Saylor.org's Ancient Civilizations of the World/The Toltecs
The Toltec civilization emerged in northern Mesoamerica, in the present-day state of Hidalgo, between 800 CE and 1100 CE. They were the forbearers of the Aztecs. The Toltecs were a Pre-Columbian civilization whose culture is suspected to have been an offset from the previous Teotihuacan culture (100 BCE – 8th century CE) that also resided in the Mesoamerican region.
The Toltecs used both trade and conquests to expand their territory. At their height of power and prosperity (c.950 CE), there were an estimated 40,000 Toltecs in Mesoamerica.
The collapse of the Toltec Empire is enigmatic. According to legends, the city of Tollan was abandoned because of a civil war; however, other possibilities include agricultural and commercial problems, and overcrowding due to continued immigration. In any case, by 1100 CE the Toltec Empire disintegrated.
Geographically, the Toltec Empire was not very large; at its height it encompassed an area of 386 square miles (around 1000 square kilometers). The center of the Toltec Empire was their capital, Tollan, now-a-days Tula, in the state of Hidalgo.
The term "Toltec" has several meanings. Originating in Nahuatl, the language of the Aztecs, it derived from the name “Tollan,” meaning “place of reeds” or “metropolis,” but it was also used to refer to “skilled artists.”
The Toltec economy depended upon agriculture and trade. Their main crops were maize (corn), beans, and chili peppers. Toltec artisans used obsidian – volcanic glass similar to granite – to created weapons, which they exported to nearby civilizations. Other exports included textiles and ceramics. Their main imports were beans, cacao, and mushrooms.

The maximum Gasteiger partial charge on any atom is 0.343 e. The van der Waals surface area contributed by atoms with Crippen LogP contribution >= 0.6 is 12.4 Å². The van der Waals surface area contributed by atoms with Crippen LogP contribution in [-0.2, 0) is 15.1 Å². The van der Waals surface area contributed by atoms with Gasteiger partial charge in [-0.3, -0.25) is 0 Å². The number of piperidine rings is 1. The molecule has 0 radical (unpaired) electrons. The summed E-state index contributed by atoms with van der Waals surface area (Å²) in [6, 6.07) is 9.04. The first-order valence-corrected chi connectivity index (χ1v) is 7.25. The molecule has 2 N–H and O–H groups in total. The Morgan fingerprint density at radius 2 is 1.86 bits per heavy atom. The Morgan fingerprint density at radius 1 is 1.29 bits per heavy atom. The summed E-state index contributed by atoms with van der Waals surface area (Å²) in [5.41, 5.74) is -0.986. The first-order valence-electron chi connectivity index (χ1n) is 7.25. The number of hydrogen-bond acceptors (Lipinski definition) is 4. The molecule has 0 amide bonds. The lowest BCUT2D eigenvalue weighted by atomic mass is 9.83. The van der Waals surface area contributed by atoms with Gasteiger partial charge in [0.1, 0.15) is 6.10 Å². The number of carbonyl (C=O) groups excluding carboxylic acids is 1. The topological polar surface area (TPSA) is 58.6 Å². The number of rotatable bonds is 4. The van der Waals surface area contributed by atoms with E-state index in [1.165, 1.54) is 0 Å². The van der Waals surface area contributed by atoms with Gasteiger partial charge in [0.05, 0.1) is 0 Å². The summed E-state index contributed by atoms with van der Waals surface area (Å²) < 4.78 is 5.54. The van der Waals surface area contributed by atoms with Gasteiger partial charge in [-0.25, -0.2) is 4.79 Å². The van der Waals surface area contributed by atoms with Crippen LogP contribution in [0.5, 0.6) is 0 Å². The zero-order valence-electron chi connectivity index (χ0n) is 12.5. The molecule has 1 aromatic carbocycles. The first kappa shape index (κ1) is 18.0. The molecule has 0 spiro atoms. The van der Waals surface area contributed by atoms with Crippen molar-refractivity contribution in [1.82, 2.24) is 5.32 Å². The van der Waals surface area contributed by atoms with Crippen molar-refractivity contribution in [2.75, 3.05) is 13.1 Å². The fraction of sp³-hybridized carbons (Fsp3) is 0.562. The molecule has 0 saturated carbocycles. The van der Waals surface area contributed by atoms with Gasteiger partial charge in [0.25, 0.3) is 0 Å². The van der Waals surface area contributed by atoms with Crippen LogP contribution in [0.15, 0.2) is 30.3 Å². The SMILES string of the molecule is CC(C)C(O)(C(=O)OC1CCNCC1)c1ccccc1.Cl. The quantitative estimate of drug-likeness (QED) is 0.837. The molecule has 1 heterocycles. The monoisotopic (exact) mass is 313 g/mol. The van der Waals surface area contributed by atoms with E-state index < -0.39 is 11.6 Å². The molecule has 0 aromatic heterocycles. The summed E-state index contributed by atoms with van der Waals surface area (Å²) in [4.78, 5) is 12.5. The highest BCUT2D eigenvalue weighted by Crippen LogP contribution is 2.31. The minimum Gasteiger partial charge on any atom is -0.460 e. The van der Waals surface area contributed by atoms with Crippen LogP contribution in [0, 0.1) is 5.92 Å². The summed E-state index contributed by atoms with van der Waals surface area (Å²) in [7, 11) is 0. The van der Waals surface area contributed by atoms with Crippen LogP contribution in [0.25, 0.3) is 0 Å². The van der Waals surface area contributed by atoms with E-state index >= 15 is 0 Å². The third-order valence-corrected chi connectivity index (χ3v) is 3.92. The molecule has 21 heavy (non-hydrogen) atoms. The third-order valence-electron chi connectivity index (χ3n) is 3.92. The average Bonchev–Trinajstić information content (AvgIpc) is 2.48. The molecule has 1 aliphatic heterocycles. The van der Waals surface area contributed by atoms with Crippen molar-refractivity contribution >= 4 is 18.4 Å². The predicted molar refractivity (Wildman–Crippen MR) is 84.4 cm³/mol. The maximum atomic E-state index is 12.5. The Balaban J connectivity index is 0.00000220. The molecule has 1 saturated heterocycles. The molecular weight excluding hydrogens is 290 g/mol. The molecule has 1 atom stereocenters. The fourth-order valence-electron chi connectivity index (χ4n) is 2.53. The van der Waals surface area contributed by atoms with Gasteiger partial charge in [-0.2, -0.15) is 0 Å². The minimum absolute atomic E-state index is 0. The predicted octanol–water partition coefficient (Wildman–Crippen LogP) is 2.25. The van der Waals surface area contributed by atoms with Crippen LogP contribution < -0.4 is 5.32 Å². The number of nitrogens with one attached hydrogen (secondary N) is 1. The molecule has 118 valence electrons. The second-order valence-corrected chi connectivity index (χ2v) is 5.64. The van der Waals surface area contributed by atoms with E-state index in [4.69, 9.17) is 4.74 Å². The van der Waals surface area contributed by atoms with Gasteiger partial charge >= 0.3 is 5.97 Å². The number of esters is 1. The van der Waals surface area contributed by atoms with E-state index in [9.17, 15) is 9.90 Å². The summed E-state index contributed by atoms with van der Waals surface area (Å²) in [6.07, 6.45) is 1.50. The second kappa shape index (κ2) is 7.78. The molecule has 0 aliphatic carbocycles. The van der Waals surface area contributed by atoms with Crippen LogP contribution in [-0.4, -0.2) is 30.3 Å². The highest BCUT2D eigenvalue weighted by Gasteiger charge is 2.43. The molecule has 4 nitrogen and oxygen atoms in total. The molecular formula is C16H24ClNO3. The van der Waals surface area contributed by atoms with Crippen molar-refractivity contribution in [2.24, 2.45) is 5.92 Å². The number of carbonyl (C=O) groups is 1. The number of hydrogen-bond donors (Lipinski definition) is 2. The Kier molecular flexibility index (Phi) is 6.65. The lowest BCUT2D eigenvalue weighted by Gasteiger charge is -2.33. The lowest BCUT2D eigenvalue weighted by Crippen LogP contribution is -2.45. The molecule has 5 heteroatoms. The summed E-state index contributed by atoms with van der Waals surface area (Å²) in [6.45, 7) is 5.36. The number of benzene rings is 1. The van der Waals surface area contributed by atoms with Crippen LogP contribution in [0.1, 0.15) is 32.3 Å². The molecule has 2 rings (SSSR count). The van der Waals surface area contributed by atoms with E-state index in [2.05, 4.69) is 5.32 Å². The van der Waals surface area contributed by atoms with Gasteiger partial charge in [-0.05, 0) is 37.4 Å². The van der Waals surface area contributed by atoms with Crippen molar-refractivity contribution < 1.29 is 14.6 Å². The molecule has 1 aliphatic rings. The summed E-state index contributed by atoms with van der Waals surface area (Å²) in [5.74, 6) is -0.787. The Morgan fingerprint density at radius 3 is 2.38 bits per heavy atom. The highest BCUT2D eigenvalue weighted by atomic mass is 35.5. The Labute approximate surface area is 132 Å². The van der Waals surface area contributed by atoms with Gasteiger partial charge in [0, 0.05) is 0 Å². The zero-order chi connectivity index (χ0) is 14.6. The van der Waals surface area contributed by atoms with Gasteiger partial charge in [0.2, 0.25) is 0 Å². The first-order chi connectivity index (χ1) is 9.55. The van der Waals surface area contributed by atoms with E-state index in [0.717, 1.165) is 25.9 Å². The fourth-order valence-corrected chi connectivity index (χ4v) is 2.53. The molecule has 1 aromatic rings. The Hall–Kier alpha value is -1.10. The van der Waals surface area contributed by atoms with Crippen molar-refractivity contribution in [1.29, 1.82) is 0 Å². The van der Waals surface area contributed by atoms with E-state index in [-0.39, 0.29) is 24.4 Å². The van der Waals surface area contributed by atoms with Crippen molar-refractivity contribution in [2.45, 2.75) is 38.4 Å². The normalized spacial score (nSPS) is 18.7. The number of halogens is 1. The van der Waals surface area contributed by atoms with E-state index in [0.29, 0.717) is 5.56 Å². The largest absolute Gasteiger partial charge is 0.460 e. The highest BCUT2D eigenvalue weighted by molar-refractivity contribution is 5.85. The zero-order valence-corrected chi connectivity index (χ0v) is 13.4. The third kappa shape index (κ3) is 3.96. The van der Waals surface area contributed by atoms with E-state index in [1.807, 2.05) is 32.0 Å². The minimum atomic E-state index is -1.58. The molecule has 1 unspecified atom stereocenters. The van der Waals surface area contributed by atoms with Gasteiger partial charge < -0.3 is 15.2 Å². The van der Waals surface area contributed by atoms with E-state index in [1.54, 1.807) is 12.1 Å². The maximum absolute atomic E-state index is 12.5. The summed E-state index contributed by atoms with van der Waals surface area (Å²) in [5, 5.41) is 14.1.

All information about the Toltec Empire is shrouded with mystery. Little is known about their social structure, apart from the fact that the Toltec society was militaristic, with a warrior aristocracy. In fact, Aztec kings and aristocracy were “proud” of their Toltec blood, and they used their Toltec descent for their claim to power.
Toltec theology and mythology were based on polytheism, centered on the deity Quetzalcoatl, “the feathered-serpent,” which later became the central figure of the Aztec pantheon. Their religious ceremonies included human sacrifices. The Toltecs interacted with most of the societies of Mesoamerica, and it is probable that their religious beliefs were influenced by, and in turn influenced, many other cultures.
Art and Architecture
Toltec architecture was heavily influenced by religion and war. Their temples were flat-roofed with square column halls and built using limestone. As expected of a militaristic society, the murals that adorned these temples depicted gruesome battle scenes, “bird warriors,” and representations of the god Tezcatlipoca, who was the patron of warriors that demanded human sacrifice. The best example of Toltec architecture is at the site of Chichen Itza, a blend of the architectural elements of the Toltec and Mayan cultures. Toltec stone sculpture was monumental (meaning massive/enormous), and depicted their religious beliefs and the militaristic society. Their pottery included both ceremonial (i.e. ceremonial vessels) and practical (i.e. cooking pots, tableware, and storage jars) items, and it was one of their most important exports.
The Toltecs used several agricultural techniques including irrigation and hill terracing to grow their crops, which were adapted by the Aztecs. The Toltec god, Quetzalcoatl, was adopted by the Mayas and the Aztecs. The Aztecs credited the Toltecs as their “teachers” for herbal medicine. Culturally, they are said to have discovered pulque or octli, a traditional Mexican drink made from the fermented sap of the maguey plant.
"The Toltecs" (Saylor) http://saylor.org/site/wp-content/uploads/2011/09/HIST101-Subunit-8.2.3-Toltecs-FINAL.pdf